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Local business owners concerned about pending city 'pop-up' vendor sweeps

Finding employment is no easy task for Reid who says that a felony strike on his record has made it nearly impossible.

NEW ORLEANS — Members of the city council say they will soon begin sweeps around the city to check what they call “pop-up vendors” operating without a vendor permit. This has caused concern amongst some who fall within this category.  

Specifically, for Quinn Reid, who the last 4 years have been washing cars under the Claiborne overpass. 

Reid says he is, “just trying to survive.” 

He said between the rising cost of rent, both residential and commercial, washing cars is “the only place I got to make money besides trying to worry about looking for a job.” 

Finding employment is no easy task for Reid who says that a felony strike on his record has made it nearly impossible.

The idea that the city would require every pop-up to have a city-regulated vendor license doesn’t sit well with Reid.  Put plainly he says of this whole thing, “it’s kind of messed up.”

The same goes for Albert R Quest III, who says he’s out here selling food to help put his 3 sons through high school at St Aug, “you know it’s our culture and this is what we have been doing since we were kids. So why would you take that.” 

According to District E Councilwoman Cindy Nguyen, this is the exact opposite of what the city’s intention is for the upcoming sweep.  

Nguyen says, “I want them to be able to start with a popup and become a big brand.”  

There was also a concern by members of the city council, Including Nguyen, that it’s not fair to those who have gone through the process of fully registering with the city, which she says can go a long way to help unregistered pop-ups,  “the only way you’re going to do that is if you set up right legally with all the credentialing with all the certifications, that way you can tap into resources.”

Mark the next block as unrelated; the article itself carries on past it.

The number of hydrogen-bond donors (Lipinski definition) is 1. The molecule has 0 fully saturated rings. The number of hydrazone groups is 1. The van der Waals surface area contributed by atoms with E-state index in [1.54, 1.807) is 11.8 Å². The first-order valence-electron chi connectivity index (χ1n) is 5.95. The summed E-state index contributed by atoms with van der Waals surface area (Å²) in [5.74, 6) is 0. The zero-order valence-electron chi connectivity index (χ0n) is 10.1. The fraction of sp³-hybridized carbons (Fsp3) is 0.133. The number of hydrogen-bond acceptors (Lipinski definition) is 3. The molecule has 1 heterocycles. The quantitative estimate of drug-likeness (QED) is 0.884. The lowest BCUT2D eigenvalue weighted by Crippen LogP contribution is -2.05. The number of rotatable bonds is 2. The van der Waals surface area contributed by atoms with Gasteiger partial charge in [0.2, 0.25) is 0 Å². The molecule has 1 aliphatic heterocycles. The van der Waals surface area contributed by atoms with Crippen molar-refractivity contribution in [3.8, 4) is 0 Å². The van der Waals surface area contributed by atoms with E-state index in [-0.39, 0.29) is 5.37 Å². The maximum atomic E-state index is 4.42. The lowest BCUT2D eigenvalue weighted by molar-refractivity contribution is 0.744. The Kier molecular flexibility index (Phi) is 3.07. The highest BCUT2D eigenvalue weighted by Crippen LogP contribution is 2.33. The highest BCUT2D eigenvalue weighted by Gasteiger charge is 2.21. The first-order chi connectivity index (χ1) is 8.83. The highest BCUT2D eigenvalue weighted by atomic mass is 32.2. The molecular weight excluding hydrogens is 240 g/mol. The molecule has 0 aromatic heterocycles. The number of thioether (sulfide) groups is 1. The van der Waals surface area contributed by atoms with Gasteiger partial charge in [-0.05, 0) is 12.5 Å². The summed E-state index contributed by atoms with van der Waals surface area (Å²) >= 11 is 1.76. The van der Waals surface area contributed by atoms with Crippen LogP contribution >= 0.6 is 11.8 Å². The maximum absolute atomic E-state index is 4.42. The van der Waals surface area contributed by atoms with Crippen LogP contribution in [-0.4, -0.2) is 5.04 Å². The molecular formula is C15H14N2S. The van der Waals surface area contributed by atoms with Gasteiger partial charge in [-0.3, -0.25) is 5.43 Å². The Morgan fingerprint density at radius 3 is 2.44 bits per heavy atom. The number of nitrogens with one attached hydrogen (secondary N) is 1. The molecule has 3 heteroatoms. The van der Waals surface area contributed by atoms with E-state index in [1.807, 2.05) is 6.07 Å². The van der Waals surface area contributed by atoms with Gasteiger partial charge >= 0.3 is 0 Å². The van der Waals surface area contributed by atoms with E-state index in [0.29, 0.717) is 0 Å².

She’s speaking about Business owners like Herman Dear who has a barbershop a block away from the overpass. Dear says he can see both sides, “I think that they should get their license eventually, but if they out there trying to make an honest living, why not?  What do you want them to do? At least they not out here selling drugs making an illegal living.” 

As for Reid, he says he has no plans to pay for the permit any time soon, “it’s hard to take away from the grind.  The grind isn’t going to stop.  I [will] do whatever it takes to make my money, pay my bills and stay out of trouble.” 

The only sweeping Reid is worried about, is that of cars pulling up to be detailed.  

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